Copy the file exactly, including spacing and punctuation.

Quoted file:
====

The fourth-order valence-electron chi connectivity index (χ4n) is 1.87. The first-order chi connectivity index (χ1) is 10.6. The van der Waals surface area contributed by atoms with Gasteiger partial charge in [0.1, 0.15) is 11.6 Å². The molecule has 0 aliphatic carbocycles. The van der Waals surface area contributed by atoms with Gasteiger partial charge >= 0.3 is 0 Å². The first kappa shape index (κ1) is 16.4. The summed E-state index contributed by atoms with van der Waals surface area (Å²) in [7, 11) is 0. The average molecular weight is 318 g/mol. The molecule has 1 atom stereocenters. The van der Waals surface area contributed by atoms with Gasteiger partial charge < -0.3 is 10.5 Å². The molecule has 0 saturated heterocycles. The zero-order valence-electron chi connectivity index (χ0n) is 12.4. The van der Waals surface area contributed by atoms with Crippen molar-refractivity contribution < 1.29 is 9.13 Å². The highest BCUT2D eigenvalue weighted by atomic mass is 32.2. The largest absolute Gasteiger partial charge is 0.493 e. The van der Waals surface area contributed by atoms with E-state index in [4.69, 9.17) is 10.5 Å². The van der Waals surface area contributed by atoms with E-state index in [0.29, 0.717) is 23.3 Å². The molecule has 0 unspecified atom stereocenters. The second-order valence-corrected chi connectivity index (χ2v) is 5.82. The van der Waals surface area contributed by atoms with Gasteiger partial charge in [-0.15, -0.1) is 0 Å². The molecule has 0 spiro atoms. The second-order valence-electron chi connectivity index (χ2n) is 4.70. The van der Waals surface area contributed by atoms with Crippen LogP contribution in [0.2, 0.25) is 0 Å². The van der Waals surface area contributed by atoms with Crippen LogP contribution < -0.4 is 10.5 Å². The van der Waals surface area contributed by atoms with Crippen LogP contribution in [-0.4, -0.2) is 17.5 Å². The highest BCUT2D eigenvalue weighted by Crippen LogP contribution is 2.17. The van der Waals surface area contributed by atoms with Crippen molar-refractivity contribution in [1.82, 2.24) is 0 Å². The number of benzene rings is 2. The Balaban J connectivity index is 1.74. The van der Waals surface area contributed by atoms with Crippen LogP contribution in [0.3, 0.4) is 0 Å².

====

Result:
The fourth-order valence-electron chi connectivity index (χ4n) is 1.87. The first-order chi connectivity index (χ1) is 10.6. The van der Waals surface area contributed by atoms with Gasteiger partial charge in [0.1, 0.15) is 11.6 Å². The molecule has 0 aliphatic carbocycles. The van der Waals surface area contributed by atoms with Gasteiger partial charge >= 0.3 is 0 Å². The first kappa shape index (κ1) is 16.4. The summed E-state index contributed by atoms with van der Waals surface area (Å²) in [7, 11) is 0. The average molecular weight is 318 g/mol. The molecule has 1 atom stereocenters. The van der Waals surface area contributed by atoms with Gasteiger partial charge < -0.3 is 10.5 Å². The molecule has 0 saturated heterocycles. The zero-order valence-electron chi connectivity index (χ0n) is 12.4. The van der Waals surface area contributed by atoms with Crippen molar-refractivity contribution < 1.29 is 9.13 Å². The highest BCUT2D eigenvalue weighted by atomic mass is 32.2. The largest absolute Gasteiger partial charge is 0.493 e. The van der Waals surface area contributed by atoms with E-state index in [4.69, 9.17) is 10.5 Å². The van der Waals surface area contributed by atoms with E-state index in [0.29, 0.717) is 23.3 Å². The molecule has 0 unspecified atom stereocenters. The second-order valence-corrected chi connectivity index (χ2v) is 5.82. The van der Waals surface area contributed by atoms with Gasteiger partial charge in [-0.15, -0.1) is 0 Å². The molecule has 0 spiro atoms. The second-order valence-electron chi connectivity index (χ2n) is 4.70. The van der Waals surface area contributed by atoms with Crippen LogP contribution in [0.2, 0.25) is 0 Å². The van der Waals surface area contributed by atoms with Crippen LogP contribution < -0.4 is 10.5 Å². The van der Waals surface area contributed by atoms with Crippen LogP contribution in [-0.4, -0.2) is 17.5 Å². The highest BCUT2D eigenvalue weighted by Crippen LogP contribution is 2.17. The van der Waals surface area contributed by atoms with Crippen molar-refractivity contribution in [1.82, 2.24) is 0 Å². The number of benzene rings is 2. The Balaban J connectivity index is 1.74. The van der Waals surface area contributed by atoms with Crippen LogP contribution in [0.3, 0.4) is 0 Å².